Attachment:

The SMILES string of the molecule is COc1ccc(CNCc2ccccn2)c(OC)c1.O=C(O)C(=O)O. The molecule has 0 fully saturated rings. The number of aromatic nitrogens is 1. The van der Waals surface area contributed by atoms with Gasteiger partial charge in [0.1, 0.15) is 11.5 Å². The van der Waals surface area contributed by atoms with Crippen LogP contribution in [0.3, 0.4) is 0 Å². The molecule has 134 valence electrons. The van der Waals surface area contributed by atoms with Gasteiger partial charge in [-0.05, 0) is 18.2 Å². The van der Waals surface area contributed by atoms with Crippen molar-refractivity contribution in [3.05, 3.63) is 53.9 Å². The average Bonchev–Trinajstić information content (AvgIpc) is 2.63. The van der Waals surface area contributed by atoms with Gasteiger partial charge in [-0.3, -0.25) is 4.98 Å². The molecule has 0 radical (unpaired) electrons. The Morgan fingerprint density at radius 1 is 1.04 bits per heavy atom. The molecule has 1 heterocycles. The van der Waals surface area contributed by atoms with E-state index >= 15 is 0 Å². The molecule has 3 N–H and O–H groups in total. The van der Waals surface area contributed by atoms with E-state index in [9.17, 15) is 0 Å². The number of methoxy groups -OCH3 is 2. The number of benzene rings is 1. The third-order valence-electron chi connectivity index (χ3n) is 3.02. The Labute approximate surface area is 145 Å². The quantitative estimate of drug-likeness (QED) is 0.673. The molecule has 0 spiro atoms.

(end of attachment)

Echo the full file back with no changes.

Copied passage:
The SMILES string of the molecule is COc1ccc(CNCc2ccccn2)c(OC)c1.O=C(O)C(=O)O. The molecule has 0 fully saturated rings. The number of aromatic nitrogens is 1. The van der Waals surface area contributed by atoms with Gasteiger partial charge in [0.1, 0.15) is 11.5 Å². The van der Waals surface area contributed by atoms with Crippen LogP contribution in [0.3, 0.4) is 0 Å². The molecule has 134 valence electrons. The van der Waals surface area contributed by atoms with Gasteiger partial charge in [-0.05, 0) is 18.2 Å². The van der Waals surface area contributed by atoms with Crippen molar-refractivity contribution in [3.05, 3.63) is 53.9 Å². The average Bonchev–Trinajstić information content (AvgIpc) is 2.63. The van der Waals surface area contributed by atoms with Gasteiger partial charge in [-0.3, -0.25) is 4.98 Å². The molecule has 0 radical (unpaired) electrons. The Morgan fingerprint density at radius 1 is 1.04 bits per heavy atom. The molecule has 1 heterocycles. The van der Waals surface area contributed by atoms with E-state index >= 15 is 0 Å². The molecule has 3 N–H and O–H groups in total. The van der Waals surface area contributed by atoms with E-state index in [9.17, 15) is 0 Å². The number of methoxy groups -OCH3 is 2. The number of benzene rings is 1. The third-order valence-electron chi connectivity index (χ3n) is 3.02. The Labute approximate surface area is 145 Å². The quantitative estimate of drug-likeness (QED) is 0.673. The molecule has 0 spiro atoms.